Students support Women in Computing at Cornell to promote programs that reduce self-doubt in in engineering students.

Courtesy of Katie Gioioso '19

Students support Women in Computing at Cornell to promote programs that reduce self-doubt in in engineering students.

September 4, 2018

Women Now Comprise Half of College of Engineering Students

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When Prof. Eva Tardos, computer science, began working at Cornell in 1989, there were six women faculty members in the College of Engineering. Four departments had no women in them at all. There were very few women among students also. With the arrival of the class of 2022, Cornell’s College of Engineering has achieved sex parity: 50 percent of students in the College are women.

“If I go back to 2000, there literally weren’t enough qualified applicants who were women who wanted to do computer science,” Tardos said, adding that the percentage of women in computer science was in the low teens. Now, according to Tardos, the computer science major is around 36 percent women.

Cornell’s overall ratio is more than double the 22.9% 2017-2018 national average for female students in engineering programs.

Tardos described the change as gradual, saying that the increase in women at Cornell has been steady.

“We definitely owe a lot to the engineering admissions office and generally the engineering leadership,” Tardos said on the success. “They worked hard to recognize talent and recruit them.”

Many students, like Nandita Mohan ’20, a staff photographer for The Sun, didn’t know what they wanted to major in when arriving at Cornell’s campus.

“When I first came to Cornell, I loved everything from astronomy to biology to technology,” wrote Mohan in an email to The Sun. Now, Mohan is co-president of the Women in Computing at Cornell club, which looks “to make computing inclusive for all,” according to its website.

The club, according to Tardos, who serves as an advisor, is making “Cornell computer science a more supportive environment for everyone, men and women alike.”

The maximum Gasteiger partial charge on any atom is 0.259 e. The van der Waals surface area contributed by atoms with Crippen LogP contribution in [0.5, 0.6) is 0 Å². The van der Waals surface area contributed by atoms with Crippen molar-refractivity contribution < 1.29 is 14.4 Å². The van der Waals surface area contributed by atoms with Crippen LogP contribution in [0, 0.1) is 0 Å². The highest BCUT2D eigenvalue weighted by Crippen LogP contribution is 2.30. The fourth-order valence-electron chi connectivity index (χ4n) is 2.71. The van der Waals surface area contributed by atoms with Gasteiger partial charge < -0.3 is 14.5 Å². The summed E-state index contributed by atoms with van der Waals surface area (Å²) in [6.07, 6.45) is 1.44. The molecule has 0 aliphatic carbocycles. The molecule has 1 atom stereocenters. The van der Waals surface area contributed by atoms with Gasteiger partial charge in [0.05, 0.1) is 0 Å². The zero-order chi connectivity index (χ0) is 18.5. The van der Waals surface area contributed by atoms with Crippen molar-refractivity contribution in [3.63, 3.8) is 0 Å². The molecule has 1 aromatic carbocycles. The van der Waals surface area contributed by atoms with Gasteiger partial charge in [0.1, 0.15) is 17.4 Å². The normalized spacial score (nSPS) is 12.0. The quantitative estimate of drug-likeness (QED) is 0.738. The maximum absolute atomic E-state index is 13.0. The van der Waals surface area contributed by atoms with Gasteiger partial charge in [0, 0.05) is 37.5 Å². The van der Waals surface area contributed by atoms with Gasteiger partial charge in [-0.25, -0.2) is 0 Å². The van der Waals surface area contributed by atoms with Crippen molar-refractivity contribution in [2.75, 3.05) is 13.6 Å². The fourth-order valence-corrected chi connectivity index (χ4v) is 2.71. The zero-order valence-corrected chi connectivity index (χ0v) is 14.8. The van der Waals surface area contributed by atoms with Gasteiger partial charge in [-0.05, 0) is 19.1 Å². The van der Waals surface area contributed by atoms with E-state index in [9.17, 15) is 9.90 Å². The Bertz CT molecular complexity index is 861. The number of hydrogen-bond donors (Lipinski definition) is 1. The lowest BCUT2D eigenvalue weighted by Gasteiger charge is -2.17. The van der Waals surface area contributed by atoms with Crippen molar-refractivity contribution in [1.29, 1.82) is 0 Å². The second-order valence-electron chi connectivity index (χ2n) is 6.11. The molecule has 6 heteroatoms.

The main barrier for men and women is still lack of self-confidence in one’s skills, or “impostor syndrome,” Tardos added,

Mohan shared this idea, identifying self-doubt as “often the number one thing that holds a lot of women back; we need to learn to be more confident in our abilities.”

WICC, according to Tardos, has created student-run programs to reduce that self-doubt in students in engineering. An example of such a program was a series of mock interviews run this weekend where students of all gender affiliations were coached by senior students, with the aim of increasing self confidence.

Mohan described her experience involved in WICC as rewarding, saying that, given the size of the computer science program, “[equipping] all individuals in the major to be aware, supportive and successful leaders” will have a sizable impact, even after college.

For some students, like president of Society of Women Engineers Haley Antoine ’19, who came from an all-women high school, it once seemed normal for women to be interested in STEM.

“When we went to our first robotics competition of the season … it all started to sink in,” Antoine, who observed many teams with no or very few girls, said.

“When I was in Middle School I was also on a robotics team. I was one of two girls and the rest, obviously boys,” Antoine said. “On the second day of the season, one of the boys turned to me and said something like, ‘Haley don’t worry about building, you can do the notebook.’”

Antoine, thinking it was normal, replied, “Okay sure, no problem.”

Antoine was accepted to other engineering schools but was worried that “college would be like that robotics competition all over again for four straight years.” She found Cornell appealing for its male-to-female ratio, which was 43 percent women when she began in fall 2016.

This idea was reinforced by Tardos, who said “recruiting the next generation of girls is really, really hard if you don’t have any girls.”

Madeline Dubelier ’20, also a president of SWE, attributed Cornell’s gender ratio as the reason she chose Cornell.

“It’s fairly common for engineering schools to have a 30/70 gender ratio, and this really bothered me,” Dubelier said. “Because I was interested in being a part of promoting women in engineering, being in an environment that clearly held these same values was important to me.”

To those who attribute an increase in women to a decrease in quality of admittees, Tardos pointed to one fact: The average GPA of students — a 3.4 — is indistinguishable between men and women in the engineering college, as is the retention rate of students. This statistic shows that not only are women doing as well as their male counterparts, but they are also sticking with the major as often.

“We’re at a place now where a critical mass of women is improving the caliber of the education for every single person here,” said Scott Campbell, director of engineering undergraduate admissions, according to a University press release. “We need people from multiple life experiences coming to the table to produce elegant solutions.”

Dubelier described the gender parity as a “huge accomplishment,” but said that more work was still needed.

“In Spring 2017, 77% of Biomedical Engineering students were women, while 28% of Mechanical Engineers and 10% of Applied Engineering and Physics students were women,” Dubelier said. “We need to figure out how to market these fields to women, but we also need to figure out how to attract more male students to fields like Biomedical Engineering.”